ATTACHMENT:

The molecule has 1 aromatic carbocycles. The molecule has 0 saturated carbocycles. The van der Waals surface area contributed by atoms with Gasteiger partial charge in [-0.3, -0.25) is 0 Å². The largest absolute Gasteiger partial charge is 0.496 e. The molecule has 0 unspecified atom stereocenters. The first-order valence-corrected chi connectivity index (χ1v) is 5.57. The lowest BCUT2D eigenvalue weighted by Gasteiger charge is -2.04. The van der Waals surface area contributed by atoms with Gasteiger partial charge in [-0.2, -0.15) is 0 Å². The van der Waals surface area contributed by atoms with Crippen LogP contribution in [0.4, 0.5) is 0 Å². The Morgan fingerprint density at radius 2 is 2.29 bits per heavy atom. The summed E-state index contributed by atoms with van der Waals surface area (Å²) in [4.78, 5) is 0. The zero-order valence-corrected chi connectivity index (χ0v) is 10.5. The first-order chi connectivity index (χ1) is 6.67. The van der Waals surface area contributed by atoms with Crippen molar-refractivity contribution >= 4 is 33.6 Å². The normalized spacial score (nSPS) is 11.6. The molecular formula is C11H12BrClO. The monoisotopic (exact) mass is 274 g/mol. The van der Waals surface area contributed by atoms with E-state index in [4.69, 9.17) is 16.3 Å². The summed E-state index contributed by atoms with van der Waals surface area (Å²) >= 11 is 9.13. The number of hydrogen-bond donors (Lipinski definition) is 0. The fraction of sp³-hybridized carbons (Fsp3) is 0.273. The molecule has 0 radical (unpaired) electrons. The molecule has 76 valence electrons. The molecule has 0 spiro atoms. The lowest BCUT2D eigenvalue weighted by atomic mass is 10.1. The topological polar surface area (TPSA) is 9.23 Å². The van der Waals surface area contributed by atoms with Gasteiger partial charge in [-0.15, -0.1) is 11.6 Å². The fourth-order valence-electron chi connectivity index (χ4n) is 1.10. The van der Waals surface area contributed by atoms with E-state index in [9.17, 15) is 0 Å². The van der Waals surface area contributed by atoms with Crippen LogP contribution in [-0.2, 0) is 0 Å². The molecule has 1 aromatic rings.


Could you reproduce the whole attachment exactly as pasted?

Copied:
The molecule has 1 aromatic carbocycles. The molecule has 0 saturated carbocycles. The van der Waals surface area contributed by atoms with Gasteiger partial charge in [-0.3, -0.25) is 0 Å². The largest absolute Gasteiger partial charge is 0.496 e. The molecule has 0 unspecified atom stereocenters. The first-order valence-corrected chi connectivity index (χ1v) is 5.57. The lowest BCUT2D eigenvalue weighted by Gasteiger charge is -2.04. The van der Waals surface area contributed by atoms with Gasteiger partial charge in [-0.2, -0.15) is 0 Å². The van der Waals surface area contributed by atoms with Crippen LogP contribution in [0.4, 0.5) is 0 Å². The Morgan fingerprint density at radius 2 is 2.29 bits per heavy atom. The summed E-state index contributed by atoms with van der Waals surface area (Å²) in [4.78, 5) is 0. The zero-order valence-corrected chi connectivity index (χ0v) is 10.5. The first-order chi connectivity index (χ1) is 6.67. The van der Waals surface area contributed by atoms with Crippen molar-refractivity contribution >= 4 is 33.6 Å². The normalized spacial score (nSPS) is 11.6. The molecular formula is C11H12BrClO. The monoisotopic (exact) mass is 274 g/mol. The van der Waals surface area contributed by atoms with E-state index in [4.69, 9.17) is 16.3 Å². The summed E-state index contributed by atoms with van der Waals surface area (Å²) >= 11 is 9.13. The number of hydrogen-bond donors (Lipinski definition) is 0. The fraction of sp³-hybridized carbons (Fsp3) is 0.273. The molecule has 0 radical (unpaired) electrons. The molecule has 76 valence electrons. The molecule has 0 spiro atoms. The lowest BCUT2D eigenvalue weighted by atomic mass is 10.1. The topological polar surface area (TPSA) is 9.23 Å². The van der Waals surface area contributed by atoms with Gasteiger partial charge in [-0.15, -0.1) is 11.6 Å². The fourth-order valence-electron chi connectivity index (χ4n) is 1.10. The van der Waals surface area contributed by atoms with E-state index in [9.17, 15) is 0 Å². The van der Waals surface area contributed by atoms with Crippen LogP contribution in [-0.2, 0) is 0 Å². The molecule has 1 aromatic rings.